Should the Supreme Court look more like America? Was the question on the cover of the Christian Science Monitor. There was a drawing of blindfolded justice peeking with one eye at the justices on one side of her scale, and some American's balancing the other side. With only nine seats, it would be impossible to represent everyone. And even if there were mixed race justices, and gay justices, in an attempt to cover more bases, such an approach might create over representation. After all, are really one in nine people in America gay? Could you find a justice who was "just a little gay" ? The question becomes quite academic.

For one thing, it presupposes a black man like Thurgood Marshall, former supreme court justice would be incapable of representing me. After all, he's male and I'm female. He's black and I'm not. He was old (and is now dead) and I am only middle aged. He was educated with a law degree and I only have a BA. He was married and I am twice divorced. And yet when I look over his court decisions, and his interpretation of the law, the American constitution, I think he represented me better than any other justice before or since.

What about the female justices? Because I am a woman, should I feel that the new "wise Latina" on the court represents me? I don't see how. I've never been Latina. I don't speak Spanish. I have no common ground with her experience in America. Yet, I support her nomination if she is the best person for the job. It would be nice to see justices who want to do what the post was created for: not for writing new laws, but for interpreting, as best they can, the intention of the founding fathers. Congress has the job of writing new laws. The president can override or Veto them. The Supreme Court was not created to be in the business of creating new laws. IT was created to have the final say so on cases that appealed up to it.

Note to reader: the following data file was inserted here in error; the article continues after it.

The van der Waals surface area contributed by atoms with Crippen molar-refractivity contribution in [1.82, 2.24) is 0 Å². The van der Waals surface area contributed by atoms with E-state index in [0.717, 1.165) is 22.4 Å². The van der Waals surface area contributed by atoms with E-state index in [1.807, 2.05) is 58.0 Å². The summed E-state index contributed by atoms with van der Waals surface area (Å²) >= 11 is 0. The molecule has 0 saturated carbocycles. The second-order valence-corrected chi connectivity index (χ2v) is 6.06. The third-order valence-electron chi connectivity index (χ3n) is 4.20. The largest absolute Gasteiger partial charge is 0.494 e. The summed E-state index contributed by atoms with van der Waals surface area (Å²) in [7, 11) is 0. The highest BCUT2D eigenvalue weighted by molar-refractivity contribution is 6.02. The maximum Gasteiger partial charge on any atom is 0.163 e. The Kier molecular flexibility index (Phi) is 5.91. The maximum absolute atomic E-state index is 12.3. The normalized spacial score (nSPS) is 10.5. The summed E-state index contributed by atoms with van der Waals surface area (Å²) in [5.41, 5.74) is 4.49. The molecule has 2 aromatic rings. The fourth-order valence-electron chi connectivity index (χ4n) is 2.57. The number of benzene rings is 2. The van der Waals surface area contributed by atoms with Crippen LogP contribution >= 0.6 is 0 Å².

I remember reading a opinion written by Justice David Souter, in which he went outside of American law and found some examples in foreign laws. I felt intensely annoyed by that practice. All bets are off, I thought to myself, if he is going by his personal opinion, clearly exiting his scope to bolster his opinion. In this case, I would argue, that YES, the Supreme Court "should" look more like America, "should" limit its scope and opinions to those perceived of in American Law.

What would it look like to routinely find precedent in foreign law? Would we decide the Hindu practice of burning widows on their husband's funeral pyre is a good idea? Should we make allowance for "shamed" Asians who need to run "amok" or commit seppuku, because their culture demands it? Or what about genital mutilation, common in some African cultures. Is it right, is it correct, to accept the cultural practices of other peoples as we move toward thinking "globally"?

I think some people might find allowing Mennonites to practice their social withdrawal ok for their culture. If they don't want to dress the same as others, or practice peculiar habits, what is the harm? But what if people outside of the culture, a regular European white person decided to practice "sati" and burn his mourning sister-in-law on his brother's funeral pyre, would it be acceptable? Would it be alright if we found out the whole family had lived in India? Would it be alright if we found out the woman was dragged against her will, kicking and screaming, fighting for her life?

Maybe the court doesn't need to look anything like "America." Maybe they could do their best to uphold the laws we have in a dignified manner. We really didn't want to know about Anita Hill and Clarence Thomas. Maybe we are tired of shocking revelations and bad behavior. How about we find someone with common sense, a research oriented mind, and an articulate nature. That would be good. That would be awesome.